(PSYCHIATRIC TIMES) - These authors compared the lifetime prevalence of bipolar and other psychiatric disorders in children whose parents had–or did not have–BD. The study involved 233 parents with BD and their 388 offspring and a control group of 143 parents without BD and their 251 offspring.
Parents with BD were recruited from outpatient clinics and advertisements for participation in the study. On the basis of diagnostic interviews, 158 parents had bipolar I disorder and 75 had bipolar II disorder. The majority (80%) of the parents interviewed were female. The mean age of parents with BD was 40 years. Sixty-four percent of parents reported that the onset of their mood disorder occurred before they were 20 years old. Parents with BD were less likely to be married at the time of intake and had a slightly lower socioeconomic status than parents without BD.
The offspring of parents with BD did not have to be symptomatic to participate in the study. The mean age of these children was 12 years; 49% were female; and 88% were white. Fewer than half (42%) were living with both biological parents.
The rate of bipolar spectrum disorder in the offspring of parents with BD was 10.6% versus 0.8% in the offspring of control parents. The rate of bipolar I disorder was 2.1%; bipolar II disorder, 1.3%; and bipolar not otherwise specified (NOS), 7.2%. The rate of BD increased substantially–to 29%–when both parents had BD.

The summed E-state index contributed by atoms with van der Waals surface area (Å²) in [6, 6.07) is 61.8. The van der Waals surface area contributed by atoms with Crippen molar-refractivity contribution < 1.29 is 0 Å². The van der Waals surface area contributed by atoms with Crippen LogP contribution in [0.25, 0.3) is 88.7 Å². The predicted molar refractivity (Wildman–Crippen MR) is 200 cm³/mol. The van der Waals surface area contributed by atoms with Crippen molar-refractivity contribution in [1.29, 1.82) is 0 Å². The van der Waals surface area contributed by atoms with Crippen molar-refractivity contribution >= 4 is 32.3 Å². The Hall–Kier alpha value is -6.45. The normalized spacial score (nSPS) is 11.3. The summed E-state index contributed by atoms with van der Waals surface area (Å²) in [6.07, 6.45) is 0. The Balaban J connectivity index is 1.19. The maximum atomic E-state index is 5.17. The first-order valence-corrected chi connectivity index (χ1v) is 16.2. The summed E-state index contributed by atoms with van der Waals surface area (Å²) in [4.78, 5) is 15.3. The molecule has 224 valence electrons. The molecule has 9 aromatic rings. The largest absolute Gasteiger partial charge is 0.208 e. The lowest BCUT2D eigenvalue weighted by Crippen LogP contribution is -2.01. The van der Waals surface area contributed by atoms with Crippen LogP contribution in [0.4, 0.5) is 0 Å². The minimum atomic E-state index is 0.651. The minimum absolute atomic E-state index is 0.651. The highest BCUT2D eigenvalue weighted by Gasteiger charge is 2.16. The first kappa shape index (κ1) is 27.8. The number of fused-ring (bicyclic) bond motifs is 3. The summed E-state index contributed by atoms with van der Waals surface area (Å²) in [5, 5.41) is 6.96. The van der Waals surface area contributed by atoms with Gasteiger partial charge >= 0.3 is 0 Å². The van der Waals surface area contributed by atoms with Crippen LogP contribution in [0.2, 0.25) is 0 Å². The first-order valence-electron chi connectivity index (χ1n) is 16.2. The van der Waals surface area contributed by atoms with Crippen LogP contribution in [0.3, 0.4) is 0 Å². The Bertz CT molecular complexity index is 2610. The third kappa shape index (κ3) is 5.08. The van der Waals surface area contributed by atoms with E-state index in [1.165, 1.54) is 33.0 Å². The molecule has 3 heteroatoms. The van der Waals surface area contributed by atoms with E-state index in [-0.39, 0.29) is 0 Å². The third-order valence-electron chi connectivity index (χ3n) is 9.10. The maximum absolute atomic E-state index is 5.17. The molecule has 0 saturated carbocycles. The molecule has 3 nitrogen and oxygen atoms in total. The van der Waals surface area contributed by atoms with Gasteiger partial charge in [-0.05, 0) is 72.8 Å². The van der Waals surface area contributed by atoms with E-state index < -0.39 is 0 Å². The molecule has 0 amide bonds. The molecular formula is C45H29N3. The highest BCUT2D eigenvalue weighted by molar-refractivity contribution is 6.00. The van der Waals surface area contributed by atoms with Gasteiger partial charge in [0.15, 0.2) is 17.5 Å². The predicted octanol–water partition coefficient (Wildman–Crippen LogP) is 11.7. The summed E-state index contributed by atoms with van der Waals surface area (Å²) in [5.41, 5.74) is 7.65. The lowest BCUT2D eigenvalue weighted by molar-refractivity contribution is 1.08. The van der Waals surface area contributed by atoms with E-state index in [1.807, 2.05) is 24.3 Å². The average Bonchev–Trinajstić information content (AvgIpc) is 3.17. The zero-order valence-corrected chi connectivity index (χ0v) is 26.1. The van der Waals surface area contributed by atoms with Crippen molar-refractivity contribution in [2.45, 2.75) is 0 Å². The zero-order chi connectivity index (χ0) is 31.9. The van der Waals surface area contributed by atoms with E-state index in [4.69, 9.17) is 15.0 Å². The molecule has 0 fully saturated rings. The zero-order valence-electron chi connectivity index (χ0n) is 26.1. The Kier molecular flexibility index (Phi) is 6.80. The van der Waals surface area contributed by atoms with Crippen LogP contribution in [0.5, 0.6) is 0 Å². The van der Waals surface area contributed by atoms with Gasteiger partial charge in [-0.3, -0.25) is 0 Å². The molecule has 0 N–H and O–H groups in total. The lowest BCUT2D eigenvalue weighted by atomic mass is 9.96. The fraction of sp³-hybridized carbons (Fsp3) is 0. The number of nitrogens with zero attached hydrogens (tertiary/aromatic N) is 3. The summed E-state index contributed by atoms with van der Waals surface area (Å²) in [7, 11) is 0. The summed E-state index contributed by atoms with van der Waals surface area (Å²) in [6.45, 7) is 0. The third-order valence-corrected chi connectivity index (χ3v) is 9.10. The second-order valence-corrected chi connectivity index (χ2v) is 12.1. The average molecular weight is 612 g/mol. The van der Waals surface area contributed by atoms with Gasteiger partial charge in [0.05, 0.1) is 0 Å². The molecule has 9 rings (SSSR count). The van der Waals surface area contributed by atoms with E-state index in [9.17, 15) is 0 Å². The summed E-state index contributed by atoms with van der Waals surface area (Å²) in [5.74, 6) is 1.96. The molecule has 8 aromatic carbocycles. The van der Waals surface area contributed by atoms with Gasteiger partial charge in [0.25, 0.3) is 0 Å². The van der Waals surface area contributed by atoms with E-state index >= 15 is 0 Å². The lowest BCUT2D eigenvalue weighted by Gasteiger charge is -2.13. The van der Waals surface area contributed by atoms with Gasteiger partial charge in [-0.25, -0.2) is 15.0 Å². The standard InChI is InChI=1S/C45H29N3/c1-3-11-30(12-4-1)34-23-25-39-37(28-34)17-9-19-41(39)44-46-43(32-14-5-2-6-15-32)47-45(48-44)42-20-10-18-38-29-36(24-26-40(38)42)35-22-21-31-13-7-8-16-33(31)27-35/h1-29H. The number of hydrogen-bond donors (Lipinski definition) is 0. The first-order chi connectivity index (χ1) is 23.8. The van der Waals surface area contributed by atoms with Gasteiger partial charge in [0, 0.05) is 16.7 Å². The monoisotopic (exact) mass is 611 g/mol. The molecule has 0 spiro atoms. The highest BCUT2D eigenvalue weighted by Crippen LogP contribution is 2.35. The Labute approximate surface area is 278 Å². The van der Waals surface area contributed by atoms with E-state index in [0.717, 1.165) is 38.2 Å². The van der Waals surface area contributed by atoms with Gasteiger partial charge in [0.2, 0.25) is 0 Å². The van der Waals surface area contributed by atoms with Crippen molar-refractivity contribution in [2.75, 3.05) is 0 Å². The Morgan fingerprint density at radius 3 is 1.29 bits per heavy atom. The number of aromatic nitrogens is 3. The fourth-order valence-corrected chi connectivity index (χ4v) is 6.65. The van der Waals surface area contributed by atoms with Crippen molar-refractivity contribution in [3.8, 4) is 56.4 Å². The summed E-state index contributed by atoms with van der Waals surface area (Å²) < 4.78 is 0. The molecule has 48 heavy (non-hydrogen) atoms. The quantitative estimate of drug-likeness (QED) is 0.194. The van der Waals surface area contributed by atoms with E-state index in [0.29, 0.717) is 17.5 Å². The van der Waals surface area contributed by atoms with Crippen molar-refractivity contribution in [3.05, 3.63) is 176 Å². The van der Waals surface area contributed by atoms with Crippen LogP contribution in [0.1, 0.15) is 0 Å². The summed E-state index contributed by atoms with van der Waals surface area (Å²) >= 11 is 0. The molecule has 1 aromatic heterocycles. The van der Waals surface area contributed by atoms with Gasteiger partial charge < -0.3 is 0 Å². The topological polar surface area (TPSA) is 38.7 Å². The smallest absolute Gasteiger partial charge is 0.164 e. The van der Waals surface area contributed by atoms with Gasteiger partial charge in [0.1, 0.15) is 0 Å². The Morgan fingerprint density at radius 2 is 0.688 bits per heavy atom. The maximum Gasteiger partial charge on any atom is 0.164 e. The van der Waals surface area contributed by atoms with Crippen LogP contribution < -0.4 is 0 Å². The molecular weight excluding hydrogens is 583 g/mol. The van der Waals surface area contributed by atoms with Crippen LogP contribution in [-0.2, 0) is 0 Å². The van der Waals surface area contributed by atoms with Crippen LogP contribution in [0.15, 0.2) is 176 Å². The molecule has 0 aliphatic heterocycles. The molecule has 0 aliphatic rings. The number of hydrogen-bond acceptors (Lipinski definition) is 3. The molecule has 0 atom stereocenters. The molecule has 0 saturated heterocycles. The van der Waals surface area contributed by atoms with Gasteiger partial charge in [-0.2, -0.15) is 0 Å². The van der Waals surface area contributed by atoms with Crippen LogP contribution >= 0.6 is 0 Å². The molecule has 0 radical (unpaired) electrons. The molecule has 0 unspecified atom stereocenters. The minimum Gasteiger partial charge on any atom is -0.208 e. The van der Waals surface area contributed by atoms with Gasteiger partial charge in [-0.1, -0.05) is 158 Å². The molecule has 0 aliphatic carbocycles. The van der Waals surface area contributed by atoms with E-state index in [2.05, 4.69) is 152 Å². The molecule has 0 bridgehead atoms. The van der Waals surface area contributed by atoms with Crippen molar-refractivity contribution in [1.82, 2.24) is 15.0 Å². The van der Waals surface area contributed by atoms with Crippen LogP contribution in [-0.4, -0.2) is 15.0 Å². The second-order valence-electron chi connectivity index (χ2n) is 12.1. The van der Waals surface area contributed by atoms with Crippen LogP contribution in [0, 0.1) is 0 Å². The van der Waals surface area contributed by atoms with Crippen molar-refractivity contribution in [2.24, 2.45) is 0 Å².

Overall, the offspring of parents with BD were at significantly greater risk (52%) for any Axis I disorder than those in the control group (29%).
The majority (76%) of these offspring experienced childhood-onset bipolar disorder before age 12 years. Bipolar NOS was the most common first episode of illness. Rates of comorbidity in these youths were high: 51% had anxiety disorder, 53% had disruptive behavior disorder, and 39% had attention-deficit/hyperactivity disorder (ADHD).
The authors concluded that there is a 14-fold increase in the rate of bipolar spectrum disorder in youths who have a biological parent with BD. If both parents have BD, then the offspring are 3 times more likely to have BD.
The mean age of youths in this study was 12 years. Prevalence rates may therefore be an underestimate because some children with depression may become bipolar in adolescence. It is recommended that clinicians who treat adults with BD inquire about the functioning of their children to provide appropriate early intervention.
Posttraumatic stress disorder and substance abuse
In a family study of BD in youths, Steinbuchel and colleagues2 investigated the relationships among adolescent BD, posttraumatic stress disorder (PTSD), and substance use disorder (SUD). Because adults with BD who were severely abused as children are at high risk for SUD, these investigators sought to determine whether there is a similar association in adolescents.
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